Gut microbiome-mediated metabolism effects on immunity in rural and urban African populations

Martin Stražar, Godfrey S. Temba, Hera Vlamakis, Vesla I. Kullaya, Furaha Lyamuya, Blandina T. Mmbaga, Leo A. B. Joosten, Andre J. A. M. van der Ven, Mihai G. Netea, Quirijn de Mast & Ramnik J. Xavier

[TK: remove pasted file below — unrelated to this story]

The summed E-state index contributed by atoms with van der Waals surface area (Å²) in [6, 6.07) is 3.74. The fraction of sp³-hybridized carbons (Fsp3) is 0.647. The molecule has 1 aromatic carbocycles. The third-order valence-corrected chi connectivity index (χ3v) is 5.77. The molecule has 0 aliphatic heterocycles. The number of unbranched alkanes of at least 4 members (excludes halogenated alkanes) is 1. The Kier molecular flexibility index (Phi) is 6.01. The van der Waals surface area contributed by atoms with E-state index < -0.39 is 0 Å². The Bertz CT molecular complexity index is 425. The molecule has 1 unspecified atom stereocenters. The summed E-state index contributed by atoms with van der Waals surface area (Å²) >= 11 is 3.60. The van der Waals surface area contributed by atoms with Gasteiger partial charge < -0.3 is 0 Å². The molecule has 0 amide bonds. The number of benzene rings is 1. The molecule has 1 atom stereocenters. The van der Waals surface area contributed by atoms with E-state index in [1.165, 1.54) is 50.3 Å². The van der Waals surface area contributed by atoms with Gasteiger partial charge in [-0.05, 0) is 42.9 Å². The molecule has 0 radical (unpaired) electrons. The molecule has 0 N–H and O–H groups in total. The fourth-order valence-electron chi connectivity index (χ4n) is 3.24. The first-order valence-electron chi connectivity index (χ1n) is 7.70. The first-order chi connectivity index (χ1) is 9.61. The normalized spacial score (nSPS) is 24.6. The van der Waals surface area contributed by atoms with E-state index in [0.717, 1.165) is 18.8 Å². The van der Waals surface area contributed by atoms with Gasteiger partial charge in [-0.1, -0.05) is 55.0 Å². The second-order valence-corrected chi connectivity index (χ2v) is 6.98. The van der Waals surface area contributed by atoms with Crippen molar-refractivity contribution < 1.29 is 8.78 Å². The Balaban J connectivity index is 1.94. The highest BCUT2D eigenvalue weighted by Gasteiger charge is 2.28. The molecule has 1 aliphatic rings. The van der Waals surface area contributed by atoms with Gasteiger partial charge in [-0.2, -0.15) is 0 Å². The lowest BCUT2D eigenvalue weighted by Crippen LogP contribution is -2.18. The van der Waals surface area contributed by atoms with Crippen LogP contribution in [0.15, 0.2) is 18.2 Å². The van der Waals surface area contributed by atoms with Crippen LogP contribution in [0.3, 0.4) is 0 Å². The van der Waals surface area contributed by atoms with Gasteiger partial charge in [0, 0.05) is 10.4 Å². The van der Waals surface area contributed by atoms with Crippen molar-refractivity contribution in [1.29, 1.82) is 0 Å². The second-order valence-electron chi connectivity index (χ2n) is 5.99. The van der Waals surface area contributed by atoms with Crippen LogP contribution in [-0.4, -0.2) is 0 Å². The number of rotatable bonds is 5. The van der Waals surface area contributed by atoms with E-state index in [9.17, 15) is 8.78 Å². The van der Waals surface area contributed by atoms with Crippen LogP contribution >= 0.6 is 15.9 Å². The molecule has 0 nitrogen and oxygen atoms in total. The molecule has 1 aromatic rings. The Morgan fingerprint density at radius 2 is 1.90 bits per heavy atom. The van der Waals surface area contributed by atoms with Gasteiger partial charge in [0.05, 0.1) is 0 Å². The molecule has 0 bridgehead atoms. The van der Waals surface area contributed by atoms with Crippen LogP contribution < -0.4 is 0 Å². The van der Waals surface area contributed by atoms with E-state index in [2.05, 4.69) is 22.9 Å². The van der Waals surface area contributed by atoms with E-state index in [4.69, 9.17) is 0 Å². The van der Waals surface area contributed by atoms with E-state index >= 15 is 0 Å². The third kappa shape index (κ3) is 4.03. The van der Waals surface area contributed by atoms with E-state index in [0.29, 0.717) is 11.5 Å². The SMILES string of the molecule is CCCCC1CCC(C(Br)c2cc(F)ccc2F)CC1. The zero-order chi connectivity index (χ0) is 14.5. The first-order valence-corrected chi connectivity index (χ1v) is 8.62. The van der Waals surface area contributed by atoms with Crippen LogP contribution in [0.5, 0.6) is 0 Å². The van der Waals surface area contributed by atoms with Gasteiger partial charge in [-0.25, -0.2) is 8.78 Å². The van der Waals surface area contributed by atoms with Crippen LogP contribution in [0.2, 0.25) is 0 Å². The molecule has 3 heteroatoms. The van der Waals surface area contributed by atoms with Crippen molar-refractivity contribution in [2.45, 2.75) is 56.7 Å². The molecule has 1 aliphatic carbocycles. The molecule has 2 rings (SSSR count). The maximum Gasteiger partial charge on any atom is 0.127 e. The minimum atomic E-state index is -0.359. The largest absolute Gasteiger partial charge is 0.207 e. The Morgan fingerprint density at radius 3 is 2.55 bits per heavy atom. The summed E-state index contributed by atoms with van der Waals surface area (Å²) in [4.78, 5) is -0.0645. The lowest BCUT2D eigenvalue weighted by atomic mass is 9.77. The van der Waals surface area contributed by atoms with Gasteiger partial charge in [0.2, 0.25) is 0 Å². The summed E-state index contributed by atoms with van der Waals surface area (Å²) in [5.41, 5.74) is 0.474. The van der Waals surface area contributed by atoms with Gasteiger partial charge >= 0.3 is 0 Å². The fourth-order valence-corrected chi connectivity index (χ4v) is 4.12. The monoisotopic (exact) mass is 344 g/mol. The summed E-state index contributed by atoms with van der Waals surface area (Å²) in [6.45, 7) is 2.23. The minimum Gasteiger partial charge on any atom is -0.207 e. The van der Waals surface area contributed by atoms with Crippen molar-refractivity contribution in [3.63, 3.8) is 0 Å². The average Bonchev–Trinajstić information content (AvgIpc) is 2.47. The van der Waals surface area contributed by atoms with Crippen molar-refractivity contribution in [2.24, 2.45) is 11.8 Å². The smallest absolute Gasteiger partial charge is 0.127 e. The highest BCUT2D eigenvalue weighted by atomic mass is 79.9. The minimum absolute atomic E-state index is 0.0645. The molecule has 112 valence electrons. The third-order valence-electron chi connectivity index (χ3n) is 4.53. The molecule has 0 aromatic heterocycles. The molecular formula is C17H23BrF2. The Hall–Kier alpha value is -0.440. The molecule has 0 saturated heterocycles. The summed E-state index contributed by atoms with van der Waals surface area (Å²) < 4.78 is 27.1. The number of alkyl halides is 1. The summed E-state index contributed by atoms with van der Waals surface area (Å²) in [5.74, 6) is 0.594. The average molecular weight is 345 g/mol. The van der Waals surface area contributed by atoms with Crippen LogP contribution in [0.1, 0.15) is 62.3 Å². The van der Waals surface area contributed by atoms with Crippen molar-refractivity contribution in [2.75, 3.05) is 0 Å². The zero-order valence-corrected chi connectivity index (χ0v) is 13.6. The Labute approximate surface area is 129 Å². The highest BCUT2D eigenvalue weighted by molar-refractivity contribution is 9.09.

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The human gut microbiota is increasingly recognized as an important factor in modulating innate and adaptive immunity through release of ligands and metabolites that translocate into circulation. Urbanizing African populations harbor large intestinal diversity due to a range of lifestyles, providing the necessary variation to gauge immunomodulatory factors. Here, we uncover a gradient of intestinal microbial compositions from rural through urban Tanzanian, towards European samples, manifested both in relative abundance and genomic variation observed in stool metagenomics. The rural population shows increased Bacteroidetes, led by Prevotella copri, but also presence of fungi. Measured ex vivo cytokine responses were significantly associated with 34 immunomodulatory microbes, which have a larger impact on circulating metabolites than non-significant microbes. Pathway effects on cytokines, notably TNF-α and IFN-γ, differential metabolome analysis and enzyme copy number enrichment converge on histidine and arginine metabolism as potential immunomodulatory pathways mediated by Bifidobacterium longum and Akkermansia muciniphila.